Popcorn: Political Ads are Great Entertainment
I have a
confession to make that I expect most of you will not share. I love
political advertisements on television. While most people I know, this
time of year, are so sick of the constant smears and counter-smears that
they seem ready to turn off the TV altogether until after election day,
I absolutely can’t get enough of it. And the more outrageous and
over-the-top, the better.
of course, that this is an uncommon position. Most people I know believe
that the prevalence of negative television advertising will bring about
the downfall of the republic, the end of Western Civilization or worse.
I would advise those who feel this way to get a sense of humor, and
realize that, the vast majority of the time, absolutely no harm is done
by attack ads. And rather than restrain such ads, the McCain/Feingold
campaign finance reform, and the third-party 527 loophole it created,
has only made the mudslinging more wild.
campaign has a new twist. Political junkies nationwide, for the entire
election season, have been viewing ads from all over the country on
YouTube and other online video sites, laughing communally about the best
game operates in a free market. Especially unfair negative ads, of
course, are subject both to responses from the targets and oversight by
the media and blogs. For example, an especially unfair Rick Santorum ad
against Bob Casey in Pennsylvania was methodically picked apart by a
local television station, which discovered that virtually every
assertion in it was false. And on YouTube, a burgeoning genre has
emerged of amateur and parody campaign ads, which are often even more
effective than those produced by expensive, professional consultants.
as sick as anyone of seeing the exact same ad again and again and again.
And there are certain ads – especially the RNC’s unquestionably racist
Harold Ford Jr./Playboy bunny bit – that are absolutely beneath
contempt. (The RNC, in fact, was shamed into pulling that ad.) But the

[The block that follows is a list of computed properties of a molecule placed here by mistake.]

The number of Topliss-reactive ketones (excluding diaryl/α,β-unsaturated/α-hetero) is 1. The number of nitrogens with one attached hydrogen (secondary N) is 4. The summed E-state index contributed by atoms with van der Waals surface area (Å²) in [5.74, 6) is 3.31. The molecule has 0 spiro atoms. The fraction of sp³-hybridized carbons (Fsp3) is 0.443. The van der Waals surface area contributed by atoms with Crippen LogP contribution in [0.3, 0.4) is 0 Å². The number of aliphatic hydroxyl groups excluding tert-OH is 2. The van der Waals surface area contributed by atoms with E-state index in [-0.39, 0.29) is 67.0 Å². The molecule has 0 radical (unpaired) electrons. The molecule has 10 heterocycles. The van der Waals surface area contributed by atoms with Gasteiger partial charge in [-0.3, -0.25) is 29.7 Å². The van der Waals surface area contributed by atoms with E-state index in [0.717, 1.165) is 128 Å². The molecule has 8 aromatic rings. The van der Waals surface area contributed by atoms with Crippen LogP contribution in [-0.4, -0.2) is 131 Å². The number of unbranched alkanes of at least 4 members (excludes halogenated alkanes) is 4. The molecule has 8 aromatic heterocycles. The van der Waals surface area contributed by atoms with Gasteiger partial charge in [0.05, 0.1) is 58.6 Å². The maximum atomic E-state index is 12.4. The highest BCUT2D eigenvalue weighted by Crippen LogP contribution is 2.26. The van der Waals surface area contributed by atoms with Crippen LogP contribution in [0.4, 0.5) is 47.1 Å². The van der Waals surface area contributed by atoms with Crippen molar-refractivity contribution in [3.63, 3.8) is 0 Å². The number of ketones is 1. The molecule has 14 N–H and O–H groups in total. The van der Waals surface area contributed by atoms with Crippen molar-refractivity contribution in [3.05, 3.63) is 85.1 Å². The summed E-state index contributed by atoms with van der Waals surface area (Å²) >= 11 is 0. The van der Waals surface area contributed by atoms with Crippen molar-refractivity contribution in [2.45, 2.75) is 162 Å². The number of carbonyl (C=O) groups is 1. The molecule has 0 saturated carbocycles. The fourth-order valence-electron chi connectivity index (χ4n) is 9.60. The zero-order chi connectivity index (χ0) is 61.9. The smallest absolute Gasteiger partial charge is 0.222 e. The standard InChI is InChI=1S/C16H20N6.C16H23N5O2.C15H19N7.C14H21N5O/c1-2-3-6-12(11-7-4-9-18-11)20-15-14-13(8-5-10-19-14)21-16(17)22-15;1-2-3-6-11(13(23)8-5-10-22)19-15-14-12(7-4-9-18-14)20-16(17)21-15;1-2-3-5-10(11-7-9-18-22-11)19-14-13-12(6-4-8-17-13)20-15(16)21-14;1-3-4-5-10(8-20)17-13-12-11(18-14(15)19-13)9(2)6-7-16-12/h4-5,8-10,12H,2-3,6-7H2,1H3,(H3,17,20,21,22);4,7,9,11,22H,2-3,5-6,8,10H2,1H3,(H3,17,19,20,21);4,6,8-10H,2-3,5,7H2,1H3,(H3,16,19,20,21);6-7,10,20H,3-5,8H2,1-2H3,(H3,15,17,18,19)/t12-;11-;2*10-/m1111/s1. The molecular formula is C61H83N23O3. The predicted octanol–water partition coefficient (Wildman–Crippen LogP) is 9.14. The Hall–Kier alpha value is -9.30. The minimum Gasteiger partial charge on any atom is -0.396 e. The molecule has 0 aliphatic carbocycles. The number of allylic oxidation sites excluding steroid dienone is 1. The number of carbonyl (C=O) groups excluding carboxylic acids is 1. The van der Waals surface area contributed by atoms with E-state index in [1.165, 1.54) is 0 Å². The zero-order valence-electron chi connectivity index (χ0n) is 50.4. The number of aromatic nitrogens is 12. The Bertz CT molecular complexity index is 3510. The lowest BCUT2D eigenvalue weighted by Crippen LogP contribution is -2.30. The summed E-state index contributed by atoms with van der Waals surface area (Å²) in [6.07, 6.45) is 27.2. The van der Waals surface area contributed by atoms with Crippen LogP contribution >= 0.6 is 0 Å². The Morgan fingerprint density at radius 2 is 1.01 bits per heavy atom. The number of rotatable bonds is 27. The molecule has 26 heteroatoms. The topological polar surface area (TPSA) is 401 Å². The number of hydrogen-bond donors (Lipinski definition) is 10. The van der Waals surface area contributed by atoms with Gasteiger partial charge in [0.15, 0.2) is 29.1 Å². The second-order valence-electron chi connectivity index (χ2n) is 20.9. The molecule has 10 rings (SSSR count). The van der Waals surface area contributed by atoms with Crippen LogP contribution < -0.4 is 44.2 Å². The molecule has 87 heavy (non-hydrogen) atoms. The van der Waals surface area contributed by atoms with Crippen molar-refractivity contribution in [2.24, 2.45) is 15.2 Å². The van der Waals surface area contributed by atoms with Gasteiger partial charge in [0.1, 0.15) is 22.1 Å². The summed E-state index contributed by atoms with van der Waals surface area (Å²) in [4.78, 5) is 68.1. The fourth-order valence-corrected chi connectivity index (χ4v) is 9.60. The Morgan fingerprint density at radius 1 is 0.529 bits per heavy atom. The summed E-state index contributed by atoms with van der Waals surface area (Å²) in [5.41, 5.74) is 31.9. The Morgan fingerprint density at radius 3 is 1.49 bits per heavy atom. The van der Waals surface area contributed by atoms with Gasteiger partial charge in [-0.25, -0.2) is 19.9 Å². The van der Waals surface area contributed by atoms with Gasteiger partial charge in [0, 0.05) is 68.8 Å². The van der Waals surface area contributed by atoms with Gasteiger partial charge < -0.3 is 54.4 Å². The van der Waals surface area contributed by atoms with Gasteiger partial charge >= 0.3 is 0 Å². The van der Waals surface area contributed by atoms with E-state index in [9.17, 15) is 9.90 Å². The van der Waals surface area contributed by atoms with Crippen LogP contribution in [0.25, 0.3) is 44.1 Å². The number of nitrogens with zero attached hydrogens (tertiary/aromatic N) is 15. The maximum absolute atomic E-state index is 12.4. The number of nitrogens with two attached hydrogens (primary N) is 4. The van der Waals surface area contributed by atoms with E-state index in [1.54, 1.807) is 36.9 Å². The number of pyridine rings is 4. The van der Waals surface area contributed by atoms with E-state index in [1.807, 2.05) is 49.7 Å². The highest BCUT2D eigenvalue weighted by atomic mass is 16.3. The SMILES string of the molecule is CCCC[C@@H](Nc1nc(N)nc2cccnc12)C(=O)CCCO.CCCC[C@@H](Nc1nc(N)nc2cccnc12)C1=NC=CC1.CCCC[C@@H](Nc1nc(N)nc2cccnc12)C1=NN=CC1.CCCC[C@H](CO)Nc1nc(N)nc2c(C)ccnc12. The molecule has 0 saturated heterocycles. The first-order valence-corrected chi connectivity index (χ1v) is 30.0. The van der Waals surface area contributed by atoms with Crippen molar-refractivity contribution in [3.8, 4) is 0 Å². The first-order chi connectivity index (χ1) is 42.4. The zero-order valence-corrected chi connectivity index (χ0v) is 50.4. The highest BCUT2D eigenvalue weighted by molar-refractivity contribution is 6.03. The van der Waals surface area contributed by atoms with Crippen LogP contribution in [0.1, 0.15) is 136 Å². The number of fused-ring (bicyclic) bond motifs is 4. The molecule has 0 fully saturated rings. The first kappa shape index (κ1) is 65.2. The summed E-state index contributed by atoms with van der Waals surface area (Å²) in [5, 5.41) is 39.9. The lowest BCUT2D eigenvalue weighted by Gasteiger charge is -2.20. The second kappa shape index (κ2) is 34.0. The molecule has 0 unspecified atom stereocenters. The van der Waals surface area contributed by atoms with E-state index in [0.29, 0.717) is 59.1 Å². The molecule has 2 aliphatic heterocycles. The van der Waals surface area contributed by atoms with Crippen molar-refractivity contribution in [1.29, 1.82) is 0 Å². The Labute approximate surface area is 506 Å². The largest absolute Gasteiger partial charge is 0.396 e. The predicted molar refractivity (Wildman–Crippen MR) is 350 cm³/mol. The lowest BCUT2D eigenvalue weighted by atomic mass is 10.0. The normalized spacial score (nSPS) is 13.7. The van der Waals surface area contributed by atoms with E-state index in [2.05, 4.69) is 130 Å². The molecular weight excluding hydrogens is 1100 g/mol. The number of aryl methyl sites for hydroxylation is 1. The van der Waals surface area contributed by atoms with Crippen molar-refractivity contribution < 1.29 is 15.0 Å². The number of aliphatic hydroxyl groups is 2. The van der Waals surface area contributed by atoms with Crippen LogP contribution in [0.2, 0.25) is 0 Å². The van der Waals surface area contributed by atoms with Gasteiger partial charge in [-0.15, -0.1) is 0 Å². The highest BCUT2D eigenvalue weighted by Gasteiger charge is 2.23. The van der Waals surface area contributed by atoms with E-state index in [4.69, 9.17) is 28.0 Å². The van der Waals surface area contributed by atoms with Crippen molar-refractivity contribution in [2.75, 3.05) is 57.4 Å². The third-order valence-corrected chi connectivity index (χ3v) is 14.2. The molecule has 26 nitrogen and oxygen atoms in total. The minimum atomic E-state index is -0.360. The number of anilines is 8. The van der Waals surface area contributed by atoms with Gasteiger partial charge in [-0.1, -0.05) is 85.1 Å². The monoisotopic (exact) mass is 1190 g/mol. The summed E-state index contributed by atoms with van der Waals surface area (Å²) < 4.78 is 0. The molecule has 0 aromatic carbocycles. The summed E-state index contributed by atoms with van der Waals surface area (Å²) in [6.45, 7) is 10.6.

vast majority of televised political advertising is not only completely
harmless, but often unintentionally hilarious.
Robinson, a perennial Republican congressional candidate in North
Carolina who has stated on more than one occasion that he aspires to be
“the black Jesse Helms.” Robinson’s ads against his opponent, Brad
Miller, are almost a self-parody of far-right Republican talking points.
In one ad,
he accuses Miller of “paying for sex” with taxpayer money (because he
once voted to fund a study of the mating habits of elderly men). In
another, he says that “if Miller had his way, America would be nothing
but one big fiesta for illegal aliens and homosexuals,” and that Miller
“voted for illegal aliens to spit on and trample” the American flag. (If
there really had been an Illegal Alien Flag-Spitting Act, I would guess
Miller probably would not have supported it.)
there’s Nebraska’s way-behind-in-the-polls Senate candidate Pete
Ricketts, who produced a cartoon ad depicting his opponent, Ben Nelson,
shooting turkeys on his farm, while singing “Old MacDonald.” You can try
getting outraged at ads like these, but it’s hard not to laugh first.
(New York mayoral candidate Fernando Ferrer ran a similar ad last year
depicting Mayor Michael Bloomberg as riding a horse with George W. Bush
- then set off a brouhaha when it appeared that the cartoon mayor was
performing a sex act on the president.)
the most outrageous one of all? In a sequel to 2004’s “Wolves” ad, the
RNC has given us “These Are The Stakes,” which features only a ticking
clock, and footage of various al-Qaeda leaders. The only thing funnier
than the ad’s implication - (only the Republicans can find Bin Laden?) -
is a YouTube parody: “These Are the Stingrays.”
and then, of course, a supremely effective positive ad will emerge that
is so powerful that it actually helps a candidate win their election. In
the state of Minnesota alone, this has happened twice in recent years:
Paul Wellstone, in 1990, was elected from out of nowhere to the U.S.
Senate largely on the strength of an ingenious commercial that showed
him running around the state – quickly, he said, because his time and
funds were limited. Eight years later, Jesse Ventura used an ad
featuring himself as an action figure fighting “Evil Special Interest
Man” to catapult himself to that state’s governorship.
get on their high horse all they want and depict political ads as cruel
and wrong. But I, for one, could watch these ads all day.
© 2006 North Star Writers
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